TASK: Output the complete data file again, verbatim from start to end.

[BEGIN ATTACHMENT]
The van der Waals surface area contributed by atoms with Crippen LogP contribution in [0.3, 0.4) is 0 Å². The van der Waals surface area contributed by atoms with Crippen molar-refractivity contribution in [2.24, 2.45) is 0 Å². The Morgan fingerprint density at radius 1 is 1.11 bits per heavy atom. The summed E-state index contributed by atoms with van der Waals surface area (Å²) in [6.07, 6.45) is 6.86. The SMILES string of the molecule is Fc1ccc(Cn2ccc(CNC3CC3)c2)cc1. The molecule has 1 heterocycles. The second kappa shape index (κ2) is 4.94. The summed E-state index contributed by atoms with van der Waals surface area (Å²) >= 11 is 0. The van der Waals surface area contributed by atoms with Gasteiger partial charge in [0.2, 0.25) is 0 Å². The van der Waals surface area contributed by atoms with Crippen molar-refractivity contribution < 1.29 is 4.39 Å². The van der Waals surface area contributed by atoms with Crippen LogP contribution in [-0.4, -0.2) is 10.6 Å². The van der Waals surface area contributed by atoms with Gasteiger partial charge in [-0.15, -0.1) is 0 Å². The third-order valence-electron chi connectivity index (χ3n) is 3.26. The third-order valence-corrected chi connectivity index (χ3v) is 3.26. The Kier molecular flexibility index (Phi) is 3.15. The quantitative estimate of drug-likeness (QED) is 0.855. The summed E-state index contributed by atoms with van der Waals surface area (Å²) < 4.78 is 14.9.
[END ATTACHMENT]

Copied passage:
The van der Waals surface area contributed by atoms with Crippen LogP contribution in [0.3, 0.4) is 0 Å². The van der Waals surface area contributed by atoms with Crippen molar-refractivity contribution in [2.24, 2.45) is 0 Å². The Morgan fingerprint density at radius 1 is 1.11 bits per heavy atom. The summed E-state index contributed by atoms with van der Waals surface area (Å²) in [6.07, 6.45) is 6.86. The SMILES string of the molecule is Fc1ccc(Cn2ccc(CNC3CC3)c2)cc1. The molecule has 1 heterocycles. The second kappa shape index (κ2) is 4.94. The summed E-state index contributed by atoms with van der Waals surface area (Å²) >= 11 is 0. The van der Waals surface area contributed by atoms with Gasteiger partial charge in [0.2, 0.25) is 0 Å². The van der Waals surface area contributed by atoms with Crippen molar-refractivity contribution < 1.29 is 4.39 Å². The van der Waals surface area contributed by atoms with Crippen LogP contribution in [-0.4, -0.2) is 10.6 Å². The van der Waals surface area contributed by atoms with Gasteiger partial charge in [-0.15, -0.1) is 0 Å². The third-order valence-electron chi connectivity index (χ3n) is 3.26. The third-order valence-corrected chi connectivity index (χ3v) is 3.26. The Kier molecular flexibility index (Phi) is 3.15. The quantitative estimate of drug-likeness (QED) is 0.855. The summed E-state index contributed by atoms with van der Waals surface area (Å²) < 4.78 is 14.9.